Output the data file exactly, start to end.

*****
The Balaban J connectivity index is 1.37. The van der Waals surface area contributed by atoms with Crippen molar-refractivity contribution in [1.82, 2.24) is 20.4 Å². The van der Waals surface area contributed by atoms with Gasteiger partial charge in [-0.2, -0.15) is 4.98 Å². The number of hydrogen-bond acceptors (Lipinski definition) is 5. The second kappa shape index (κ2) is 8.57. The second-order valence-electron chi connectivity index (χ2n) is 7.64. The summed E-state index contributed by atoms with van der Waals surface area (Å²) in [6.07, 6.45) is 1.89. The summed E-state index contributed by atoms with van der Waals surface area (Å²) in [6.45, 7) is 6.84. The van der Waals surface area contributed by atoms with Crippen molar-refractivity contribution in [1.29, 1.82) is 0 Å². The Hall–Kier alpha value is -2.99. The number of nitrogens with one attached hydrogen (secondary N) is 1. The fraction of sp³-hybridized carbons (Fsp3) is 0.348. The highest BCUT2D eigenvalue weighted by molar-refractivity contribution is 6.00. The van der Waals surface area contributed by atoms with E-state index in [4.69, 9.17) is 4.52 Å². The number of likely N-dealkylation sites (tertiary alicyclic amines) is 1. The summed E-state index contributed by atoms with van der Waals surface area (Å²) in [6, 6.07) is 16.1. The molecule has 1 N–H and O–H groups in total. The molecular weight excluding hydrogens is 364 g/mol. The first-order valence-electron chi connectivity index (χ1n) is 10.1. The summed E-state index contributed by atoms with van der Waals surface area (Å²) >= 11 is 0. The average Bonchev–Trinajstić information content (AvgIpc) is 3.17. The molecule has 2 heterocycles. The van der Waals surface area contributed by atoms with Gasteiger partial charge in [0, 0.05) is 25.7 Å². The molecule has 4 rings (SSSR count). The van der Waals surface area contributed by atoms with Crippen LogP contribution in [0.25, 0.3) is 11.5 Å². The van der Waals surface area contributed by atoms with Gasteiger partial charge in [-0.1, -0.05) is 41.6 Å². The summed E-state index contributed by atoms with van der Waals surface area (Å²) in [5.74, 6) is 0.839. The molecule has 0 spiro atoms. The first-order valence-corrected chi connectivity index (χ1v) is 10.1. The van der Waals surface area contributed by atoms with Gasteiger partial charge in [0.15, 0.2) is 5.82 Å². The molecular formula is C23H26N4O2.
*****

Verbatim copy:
The Balaban J connectivity index is 1.37. The van der Waals surface area contributed by atoms with Crippen molar-refractivity contribution in [1.82, 2.24) is 20.4 Å². The van der Waals surface area contributed by atoms with Gasteiger partial charge in [-0.2, -0.15) is 4.98 Å². The number of hydrogen-bond acceptors (Lipinski definition) is 5. The second kappa shape index (κ2) is 8.57. The second-order valence-electron chi connectivity index (χ2n) is 7.64. The summed E-state index contributed by atoms with van der Waals surface area (Å²) in [6.07, 6.45) is 1.89. The summed E-state index contributed by atoms with van der Waals surface area (Å²) in [6.45, 7) is 6.84. The van der Waals surface area contributed by atoms with Crippen molar-refractivity contribution in [1.29, 1.82) is 0 Å². The Hall–Kier alpha value is -2.99. The number of nitrogens with one attached hydrogen (secondary N) is 1. The fraction of sp³-hybridized carbons (Fsp3) is 0.348. The highest BCUT2D eigenvalue weighted by molar-refractivity contribution is 6.00. The van der Waals surface area contributed by atoms with E-state index in [4.69, 9.17) is 4.52 Å². The number of likely N-dealkylation sites (tertiary alicyclic amines) is 1. The summed E-state index contributed by atoms with van der Waals surface area (Å²) in [6, 6.07) is 16.1. The molecule has 1 N–H and O–H groups in total. The molecular weight excluding hydrogens is 364 g/mol. The first-order valence-electron chi connectivity index (χ1n) is 10.1. The summed E-state index contributed by atoms with van der Waals surface area (Å²) >= 11 is 0. The average Bonchev–Trinajstić information content (AvgIpc) is 3.17. The molecule has 2 heterocycles. The van der Waals surface area contributed by atoms with Gasteiger partial charge in [0, 0.05) is 25.7 Å². The molecule has 4 rings (SSSR count). The van der Waals surface area contributed by atoms with Crippen LogP contribution in [0.25, 0.3) is 11.5 Å². The van der Waals surface area contributed by atoms with Gasteiger partial charge in [-0.1, -0.05) is 41.6 Å². The summed E-state index contributed by atoms with van der Waals surface area (Å²) in [5.74, 6) is 0.839. The molecule has 0 spiro atoms. The first-order valence-corrected chi connectivity index (χ1v) is 10.1. The van der Waals surface area contributed by atoms with Gasteiger partial charge in [0.15, 0.2) is 5.82 Å². The molecular formula is C23H26N4O2.